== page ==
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Student ministry under lockdown: Checkpoint Winter 2021

CMS workers L and J minister to international students in a region that has undergone significant COVID lockdown. What challenges have they faced, and what opportunities have come? 

We minister alongside international students. Here is what one Nigerian student, Theophilus, said about his experience of the pandemic:  

When Coronavirus cases were reported in other cities, overnight all religious and public gatherings were banned here. Then the shock of early February 2020 was the message: “Students are no longer allowed to leave the university campus until further notice.” I wasn’t allowed to meet my new church family and friends, or go out to buy fruit and other necessities, or even visit other international student dormitories within my university. It was like I was stopped from living.

A year of exhaustion and struggle 

Our own experience working of alongside students like Theophilus is that the past year has been similarly exhausting. We have spent much of the time indoors on a high floor apartment with our large family, and a student and her baby—born as the pandemic kicked off. Many students have gone home and ended up stuck there. Those who stayed were restricted to their campuses for months.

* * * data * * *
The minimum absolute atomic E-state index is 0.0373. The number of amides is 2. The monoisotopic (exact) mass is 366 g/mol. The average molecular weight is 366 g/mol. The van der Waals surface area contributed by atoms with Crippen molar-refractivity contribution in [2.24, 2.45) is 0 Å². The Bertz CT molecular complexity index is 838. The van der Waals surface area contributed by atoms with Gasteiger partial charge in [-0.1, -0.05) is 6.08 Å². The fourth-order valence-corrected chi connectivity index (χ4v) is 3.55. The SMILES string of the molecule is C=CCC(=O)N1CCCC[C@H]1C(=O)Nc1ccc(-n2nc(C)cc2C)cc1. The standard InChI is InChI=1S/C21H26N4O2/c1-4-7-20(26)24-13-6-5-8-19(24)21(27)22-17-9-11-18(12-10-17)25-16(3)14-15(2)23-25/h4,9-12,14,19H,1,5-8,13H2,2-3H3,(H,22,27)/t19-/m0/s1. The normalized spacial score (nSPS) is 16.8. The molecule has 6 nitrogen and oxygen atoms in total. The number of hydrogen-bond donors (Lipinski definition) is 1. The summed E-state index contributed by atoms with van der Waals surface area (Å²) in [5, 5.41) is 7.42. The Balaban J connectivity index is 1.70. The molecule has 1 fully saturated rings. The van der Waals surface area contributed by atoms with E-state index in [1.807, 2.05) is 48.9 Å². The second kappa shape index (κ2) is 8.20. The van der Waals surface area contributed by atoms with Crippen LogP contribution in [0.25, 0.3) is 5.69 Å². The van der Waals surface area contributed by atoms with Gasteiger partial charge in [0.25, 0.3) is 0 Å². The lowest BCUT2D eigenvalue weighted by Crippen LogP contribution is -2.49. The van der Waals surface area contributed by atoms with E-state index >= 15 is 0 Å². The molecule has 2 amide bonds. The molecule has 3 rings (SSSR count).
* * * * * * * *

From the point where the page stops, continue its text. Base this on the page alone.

The light shines in the darkness 

I doubt it is a coincidence that God has allowed us to see the ugliness of sin—the beauty of and need for Jesus becomes so much clearer when there is so much darkness. I’ve been helped by the words of Diane Langberg, a Christian psychologist who deals with trauma. She speaks of how real mission happens in the darkness. Jesus is the light of the world; Christians shine his light into the world’s darkness. 

Even in small ways this shining of the light has been possible here. But it is costly, and we are very aware of the spiritual opposition to this work. 

Effect on students 

Where we now minister there are fewer international students from certain countries, and this has changed the immediate student culture in which we are operating. Some of our Pakistani friends here are now more interested in learning about the Bible, whereas before the community around them in East Asia offered its own pressures.  

We have observed that people who are less connected back home, or are more ambitious, have stayed on, rather than return to their country of origin.  

Many students have run into visa issues, and their scholarships have ended, but flights to depart have increased in price. They are stuck with limited options. This allows for some outreach, but the numbers of Christians able to help directly has also diminished during lockdown. Many students have suffered with mental health challenges, yet no one has been able to reach out to offer help. We have lost many of our small group leaders and other ministry leaders. 

We mentioned Theophilus at the beginning of the article. His final message is one of hope:  

The lockdown was really a moment to fear. But rather than feeding that fear, it was time to meditate on God’s words and promises and feed my faith. It’s also been a time for me to pray, especially for the world. The world needs all manner of prayers even beyond this virus pandemic. Because of God’s goodness I believe this time shall pass.


Pray for those to whom L and J are ministering, like Theophilus, that they will maintain hope and trust in the God who provides.